A Tribute to our Founders - Part 2

Co-Founder, Henry Shigekane

Co-Founder, Henry Shigekane

Published in Legal Alert, Issue: Jan./Feb./March 2009

This article is the second in a series on our firm’s founders – Frank Damon and Henry
Shigekane. The first was dedicated to Frank, this second one is dedicated to Henry. Reading about these two individuals with such very different backgrounds and upbringing reminds us that success does not come from the opportunities we are offered, but rather from what we do with those opportunities.

The Shigekane Heritage
Henry’s parents were both immigrants from Japan. Shigezo Shigekane (father) came to Hawaii to work in the sugar cane fields on the Big Island of Hawaii. Fuji Akao (mother) came to the Big Island to join her parents. Her father was likewise working in the sugar cane fields. Henry’s father then left his work to join an importing firm in Hilo and it was there that he settled with his wife to raise a family of nine children, of which Henry was the sixth.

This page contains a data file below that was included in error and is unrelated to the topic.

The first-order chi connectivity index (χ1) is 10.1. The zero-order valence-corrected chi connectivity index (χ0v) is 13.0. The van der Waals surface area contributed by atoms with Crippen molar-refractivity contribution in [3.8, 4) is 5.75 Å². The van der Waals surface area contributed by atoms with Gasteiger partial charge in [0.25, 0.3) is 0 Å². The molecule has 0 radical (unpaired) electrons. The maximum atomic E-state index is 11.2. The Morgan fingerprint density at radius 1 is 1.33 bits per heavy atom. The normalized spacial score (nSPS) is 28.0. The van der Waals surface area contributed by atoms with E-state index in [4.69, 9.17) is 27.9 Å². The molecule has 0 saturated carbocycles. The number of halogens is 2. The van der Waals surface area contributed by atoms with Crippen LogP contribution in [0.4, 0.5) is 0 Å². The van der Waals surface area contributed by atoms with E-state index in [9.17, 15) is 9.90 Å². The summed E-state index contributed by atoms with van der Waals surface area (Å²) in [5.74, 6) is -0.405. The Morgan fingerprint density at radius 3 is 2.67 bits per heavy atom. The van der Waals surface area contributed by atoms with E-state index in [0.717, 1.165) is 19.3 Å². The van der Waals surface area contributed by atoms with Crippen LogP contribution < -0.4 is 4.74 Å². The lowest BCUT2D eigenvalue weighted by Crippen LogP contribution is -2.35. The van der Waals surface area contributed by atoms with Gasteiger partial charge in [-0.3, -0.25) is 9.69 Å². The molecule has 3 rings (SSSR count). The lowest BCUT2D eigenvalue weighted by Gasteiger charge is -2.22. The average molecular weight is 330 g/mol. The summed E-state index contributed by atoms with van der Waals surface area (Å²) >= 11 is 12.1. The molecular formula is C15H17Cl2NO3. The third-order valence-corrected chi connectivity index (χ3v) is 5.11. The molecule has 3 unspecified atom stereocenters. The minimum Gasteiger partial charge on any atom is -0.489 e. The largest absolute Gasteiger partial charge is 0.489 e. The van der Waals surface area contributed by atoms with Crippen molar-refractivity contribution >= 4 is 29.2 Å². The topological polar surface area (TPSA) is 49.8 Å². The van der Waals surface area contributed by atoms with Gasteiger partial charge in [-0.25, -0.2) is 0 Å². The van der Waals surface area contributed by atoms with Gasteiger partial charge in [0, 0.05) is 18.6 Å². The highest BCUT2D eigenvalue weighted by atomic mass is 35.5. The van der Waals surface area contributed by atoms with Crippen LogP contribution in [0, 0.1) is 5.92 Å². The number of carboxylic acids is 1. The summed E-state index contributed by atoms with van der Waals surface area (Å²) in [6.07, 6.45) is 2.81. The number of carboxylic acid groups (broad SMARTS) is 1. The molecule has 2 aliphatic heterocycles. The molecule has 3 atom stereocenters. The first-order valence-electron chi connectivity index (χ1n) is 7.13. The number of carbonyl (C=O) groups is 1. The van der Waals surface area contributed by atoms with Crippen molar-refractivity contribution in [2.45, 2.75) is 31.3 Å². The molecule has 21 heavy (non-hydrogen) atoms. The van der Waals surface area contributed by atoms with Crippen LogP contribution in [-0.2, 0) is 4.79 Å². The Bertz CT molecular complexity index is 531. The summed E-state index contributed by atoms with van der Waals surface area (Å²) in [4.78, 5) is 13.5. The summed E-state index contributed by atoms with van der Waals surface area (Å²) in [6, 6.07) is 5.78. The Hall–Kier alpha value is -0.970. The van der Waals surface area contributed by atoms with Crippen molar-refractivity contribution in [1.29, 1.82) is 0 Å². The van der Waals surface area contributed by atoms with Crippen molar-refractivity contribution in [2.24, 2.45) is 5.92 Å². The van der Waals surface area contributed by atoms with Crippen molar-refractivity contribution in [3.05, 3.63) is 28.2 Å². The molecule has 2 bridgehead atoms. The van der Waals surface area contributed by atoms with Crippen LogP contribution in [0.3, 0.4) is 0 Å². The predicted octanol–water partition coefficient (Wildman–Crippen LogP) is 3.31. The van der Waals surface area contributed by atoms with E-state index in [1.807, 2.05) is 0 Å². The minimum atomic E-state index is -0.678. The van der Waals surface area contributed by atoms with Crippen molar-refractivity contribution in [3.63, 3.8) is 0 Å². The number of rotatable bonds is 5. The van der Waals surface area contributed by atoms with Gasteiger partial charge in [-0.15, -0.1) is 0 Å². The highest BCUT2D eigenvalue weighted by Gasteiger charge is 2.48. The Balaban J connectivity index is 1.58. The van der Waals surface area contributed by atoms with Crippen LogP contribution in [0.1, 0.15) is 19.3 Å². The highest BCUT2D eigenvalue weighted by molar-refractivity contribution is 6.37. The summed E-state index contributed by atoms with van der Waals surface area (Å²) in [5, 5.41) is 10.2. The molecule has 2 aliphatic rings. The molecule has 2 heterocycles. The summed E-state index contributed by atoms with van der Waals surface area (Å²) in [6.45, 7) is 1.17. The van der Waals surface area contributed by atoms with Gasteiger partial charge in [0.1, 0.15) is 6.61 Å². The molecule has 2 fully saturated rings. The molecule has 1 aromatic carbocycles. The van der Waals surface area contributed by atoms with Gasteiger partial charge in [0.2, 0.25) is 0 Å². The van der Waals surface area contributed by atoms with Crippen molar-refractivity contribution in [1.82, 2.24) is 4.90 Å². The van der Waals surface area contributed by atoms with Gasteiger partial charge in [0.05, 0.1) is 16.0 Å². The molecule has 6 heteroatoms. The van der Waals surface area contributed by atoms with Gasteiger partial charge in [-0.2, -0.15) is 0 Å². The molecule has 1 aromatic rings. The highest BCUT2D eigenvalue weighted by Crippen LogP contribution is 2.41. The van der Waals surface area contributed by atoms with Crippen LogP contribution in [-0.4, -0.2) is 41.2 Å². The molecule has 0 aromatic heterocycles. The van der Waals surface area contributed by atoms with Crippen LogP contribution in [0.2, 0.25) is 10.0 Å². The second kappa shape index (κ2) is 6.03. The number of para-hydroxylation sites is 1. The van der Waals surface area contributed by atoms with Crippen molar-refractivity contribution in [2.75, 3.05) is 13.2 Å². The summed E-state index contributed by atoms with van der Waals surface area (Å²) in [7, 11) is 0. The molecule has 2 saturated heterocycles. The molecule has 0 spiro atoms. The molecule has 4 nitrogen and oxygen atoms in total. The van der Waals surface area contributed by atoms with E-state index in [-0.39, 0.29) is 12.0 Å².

Henry Shigekane
For most, early school years meant attending classes from fall to spring, followed by a long break during the summer to play. But as they grew older, many were recruited to work in the pineapple fields on Oahu and giving them a chance to earn money. Henry was one of those Hilo boys recruited to work in the pineapple fields in Kunia, Oahu. The boys lived in Kunia housing – more like barracks with a common bathroom they all shared. While some may think it was a rough life, the boys enjoyed their times together, working and relaxing. The experience was eye-opening and a memorable one for all of the Hilo boys who were exposed to life in the “big” city of Honolulu during the weekends.